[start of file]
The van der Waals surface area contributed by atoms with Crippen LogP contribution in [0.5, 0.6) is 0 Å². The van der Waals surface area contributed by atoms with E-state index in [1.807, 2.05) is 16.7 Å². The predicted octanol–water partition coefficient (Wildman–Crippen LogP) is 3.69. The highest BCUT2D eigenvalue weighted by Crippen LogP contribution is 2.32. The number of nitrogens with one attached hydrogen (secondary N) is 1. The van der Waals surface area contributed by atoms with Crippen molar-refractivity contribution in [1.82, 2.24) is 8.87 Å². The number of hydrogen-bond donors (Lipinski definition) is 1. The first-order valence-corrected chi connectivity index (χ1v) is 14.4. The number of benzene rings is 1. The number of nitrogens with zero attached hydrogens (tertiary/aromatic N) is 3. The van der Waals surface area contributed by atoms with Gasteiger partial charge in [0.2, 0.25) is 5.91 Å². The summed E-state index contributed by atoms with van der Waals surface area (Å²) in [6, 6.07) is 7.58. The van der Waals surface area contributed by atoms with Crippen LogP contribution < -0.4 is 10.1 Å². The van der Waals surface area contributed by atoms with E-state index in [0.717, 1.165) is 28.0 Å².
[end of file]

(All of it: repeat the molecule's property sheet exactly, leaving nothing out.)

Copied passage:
The van der Waals surface area contributed by atoms with Crippen LogP contribution in [0.5, 0.6) is 0 Å². The van der Waals surface area contributed by atoms with E-state index in [1.807, 2.05) is 16.7 Å². The predicted octanol–water partition coefficient (Wildman–Crippen LogP) is 3.69. The highest BCUT2D eigenvalue weighted by Crippen LogP contribution is 2.32. The number of nitrogens with one attached hydrogen (secondary N) is 1. The van der Waals surface area contributed by atoms with Crippen molar-refractivity contribution in [1.82, 2.24) is 8.87 Å². The number of hydrogen-bond donors (Lipinski definition) is 1. The first-order valence-corrected chi connectivity index (χ1v) is 14.4. The number of benzene rings is 1. The number of nitrogens with zero attached hydrogens (tertiary/aromatic N) is 3. The van der Waals surface area contributed by atoms with Gasteiger partial charge in [0.2, 0.25) is 5.91 Å². The summed E-state index contributed by atoms with van der Waals surface area (Å²) in [6, 6.07) is 7.58. The van der Waals surface area contributed by atoms with Crippen LogP contribution < -0.4 is 10.1 Å². The van der Waals surface area contributed by atoms with E-state index in [0.717, 1.165) is 28.0 Å².